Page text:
Growing up in Santa Cruz, California, Jeff Ballard remembers how he would lay in bed as a child listening to his father play music on weekends. He loved the tunes from Count Basie, Ella Fitzgerald, and Sergio Mendez, among other outstanding records. When Ed Thigpen brushed the snare at incredible speeds, it triggered something inside of him.
Jeff Ballard recalls the Basie Big band‘s rumbling as they shouted in the chorus, which would disappear into some silent dancing situation. To him, the sound from the drum, percussion, and voices was so cool he wanted to be part of it. And that is perhaps all the exposure he needed to be the great musician we all talk about today.
Many drummers have tried but never became as successful as Ballard. He went to the community college where he studied music theory and was a major band member. He also started working with smaller groups that performed on different occasions. That is how he learned that there are many different ways of playing drums that are specific to the occasion.
“Every music genre comes with different needs that a drummer must meet to make an impression.” He notes that a big band must have a propelling and simple drive. It must be supportive for the ensemble to fit. For instance, a driving bass drum is crucial in Brazilian music, while reggae needs a sophisticated groove that goes with a swing. He compares Afro-Cuban music to boxing which flows like spurring with the opposition. Much of his influence came from listening to Tony William play, which compelled him to change how he approached the instruments. It went even further when he listened to John Coltrane and Elvin Jones.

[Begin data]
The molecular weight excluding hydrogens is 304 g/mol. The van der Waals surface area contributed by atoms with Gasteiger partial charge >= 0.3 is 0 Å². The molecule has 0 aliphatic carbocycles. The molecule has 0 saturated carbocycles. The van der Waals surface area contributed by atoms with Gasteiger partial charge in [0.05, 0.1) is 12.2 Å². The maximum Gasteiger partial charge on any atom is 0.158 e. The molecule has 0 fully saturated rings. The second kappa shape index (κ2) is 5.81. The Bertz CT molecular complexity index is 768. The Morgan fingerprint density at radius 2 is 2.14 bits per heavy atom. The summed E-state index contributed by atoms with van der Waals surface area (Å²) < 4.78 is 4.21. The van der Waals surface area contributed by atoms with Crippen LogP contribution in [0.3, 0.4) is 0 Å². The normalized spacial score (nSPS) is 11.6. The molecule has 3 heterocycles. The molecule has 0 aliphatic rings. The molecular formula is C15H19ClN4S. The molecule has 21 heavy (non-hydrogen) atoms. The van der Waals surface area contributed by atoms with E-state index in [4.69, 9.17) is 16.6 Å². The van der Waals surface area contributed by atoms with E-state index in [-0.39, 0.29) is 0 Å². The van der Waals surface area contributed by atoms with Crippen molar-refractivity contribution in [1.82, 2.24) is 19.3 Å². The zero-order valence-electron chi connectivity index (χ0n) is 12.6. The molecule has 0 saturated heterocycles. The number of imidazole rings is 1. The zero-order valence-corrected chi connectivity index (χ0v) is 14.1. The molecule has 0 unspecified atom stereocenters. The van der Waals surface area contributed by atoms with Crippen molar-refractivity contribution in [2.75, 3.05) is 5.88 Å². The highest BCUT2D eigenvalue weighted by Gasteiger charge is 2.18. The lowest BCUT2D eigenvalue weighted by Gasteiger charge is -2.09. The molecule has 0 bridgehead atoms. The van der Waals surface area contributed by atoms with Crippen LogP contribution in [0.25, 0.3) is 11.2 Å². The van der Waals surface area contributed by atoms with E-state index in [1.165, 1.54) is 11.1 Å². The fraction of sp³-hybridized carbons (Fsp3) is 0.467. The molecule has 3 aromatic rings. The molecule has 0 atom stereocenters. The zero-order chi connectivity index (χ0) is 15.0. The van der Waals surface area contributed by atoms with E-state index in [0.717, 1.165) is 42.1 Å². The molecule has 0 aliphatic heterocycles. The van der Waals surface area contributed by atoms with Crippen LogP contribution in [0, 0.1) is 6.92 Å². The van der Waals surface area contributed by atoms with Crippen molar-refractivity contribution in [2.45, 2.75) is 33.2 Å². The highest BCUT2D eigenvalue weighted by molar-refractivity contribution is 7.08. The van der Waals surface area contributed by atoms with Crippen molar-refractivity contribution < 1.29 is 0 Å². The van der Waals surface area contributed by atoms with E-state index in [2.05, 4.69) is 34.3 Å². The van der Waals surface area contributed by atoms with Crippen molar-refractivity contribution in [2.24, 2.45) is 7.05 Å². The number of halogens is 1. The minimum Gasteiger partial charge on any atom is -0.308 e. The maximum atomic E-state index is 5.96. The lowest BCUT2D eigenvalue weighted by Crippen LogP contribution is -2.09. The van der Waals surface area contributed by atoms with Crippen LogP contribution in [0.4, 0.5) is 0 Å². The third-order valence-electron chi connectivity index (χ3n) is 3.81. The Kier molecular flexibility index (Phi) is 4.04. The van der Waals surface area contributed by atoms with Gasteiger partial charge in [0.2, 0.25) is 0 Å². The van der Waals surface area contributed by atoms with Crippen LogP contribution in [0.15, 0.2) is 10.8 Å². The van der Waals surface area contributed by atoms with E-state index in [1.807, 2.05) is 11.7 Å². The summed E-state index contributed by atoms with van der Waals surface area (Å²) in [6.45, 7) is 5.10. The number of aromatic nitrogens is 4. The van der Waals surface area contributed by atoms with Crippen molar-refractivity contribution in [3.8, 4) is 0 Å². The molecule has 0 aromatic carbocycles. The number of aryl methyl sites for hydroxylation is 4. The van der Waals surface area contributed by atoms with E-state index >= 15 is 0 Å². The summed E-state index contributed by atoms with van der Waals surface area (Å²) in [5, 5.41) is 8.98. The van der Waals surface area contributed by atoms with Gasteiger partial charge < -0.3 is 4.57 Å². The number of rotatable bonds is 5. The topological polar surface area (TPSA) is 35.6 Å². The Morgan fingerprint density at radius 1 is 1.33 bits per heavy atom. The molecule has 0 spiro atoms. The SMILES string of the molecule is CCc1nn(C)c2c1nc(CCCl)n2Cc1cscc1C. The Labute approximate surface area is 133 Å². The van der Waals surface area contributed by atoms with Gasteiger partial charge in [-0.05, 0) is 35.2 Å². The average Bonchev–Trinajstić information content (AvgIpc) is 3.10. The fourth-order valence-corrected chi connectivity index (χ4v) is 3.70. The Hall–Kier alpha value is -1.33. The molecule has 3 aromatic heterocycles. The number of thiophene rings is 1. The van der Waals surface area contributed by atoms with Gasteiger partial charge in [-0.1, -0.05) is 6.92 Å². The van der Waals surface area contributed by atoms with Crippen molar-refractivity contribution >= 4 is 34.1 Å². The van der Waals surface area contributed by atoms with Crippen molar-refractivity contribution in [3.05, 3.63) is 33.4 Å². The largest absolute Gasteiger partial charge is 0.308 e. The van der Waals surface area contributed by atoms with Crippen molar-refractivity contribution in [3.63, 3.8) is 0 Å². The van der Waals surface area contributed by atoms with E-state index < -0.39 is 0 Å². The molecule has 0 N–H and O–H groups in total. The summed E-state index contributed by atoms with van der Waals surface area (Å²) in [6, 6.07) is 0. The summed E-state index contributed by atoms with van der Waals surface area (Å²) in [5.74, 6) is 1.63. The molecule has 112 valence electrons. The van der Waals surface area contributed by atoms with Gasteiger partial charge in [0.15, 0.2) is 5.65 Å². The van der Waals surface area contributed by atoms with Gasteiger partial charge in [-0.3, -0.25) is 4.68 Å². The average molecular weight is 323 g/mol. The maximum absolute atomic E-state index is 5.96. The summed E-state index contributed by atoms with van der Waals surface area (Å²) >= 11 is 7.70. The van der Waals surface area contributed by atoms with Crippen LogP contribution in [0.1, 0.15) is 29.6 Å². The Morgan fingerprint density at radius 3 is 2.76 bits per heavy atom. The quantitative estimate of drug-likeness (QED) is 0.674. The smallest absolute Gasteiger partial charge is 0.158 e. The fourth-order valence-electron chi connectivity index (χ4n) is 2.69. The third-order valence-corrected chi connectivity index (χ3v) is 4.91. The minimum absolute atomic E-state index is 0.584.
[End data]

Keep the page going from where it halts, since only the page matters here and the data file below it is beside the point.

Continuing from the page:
The drummer started playing with Ray Charles at the age of 25. They toured different parts of the world for eight months every year. He recalls how Ray would make the same songs they played seem new every night. Three years with Ray, and he was ready to move on.
Ballard relocated to NYC, where he met other musicians who had the same ideas as his. He started working with Mark Turner, Brad Mehldau, Avishai Cohen, and Ben Allison. His music then changed to something that was more personal. He would find new ideas and fit them in them the music with anything that would make the drums sound better.
Ballard has also hit the road with Eddy Harris, Bobby Hutcherson, Lou Donaldson, Mike Stern, and Perez Danillo. In ’99, the drummer joined Chick Corea, with whom he continues to work on various projects. “I have learned a lot from him. I can achieve great speed with constant clarity, thanks to his influence.” He says.
Today, Ballard plays music for the Brad Mehldau Trio, Elastic Band, performs with Corea from time to time, and co-leads Fly. He keeps making good music and influencing other musicians across the world. And with Fly, Ballard has learned diversity in presenting drums musically. Jeff Ballard continues to inspire the drumming realm with his moves.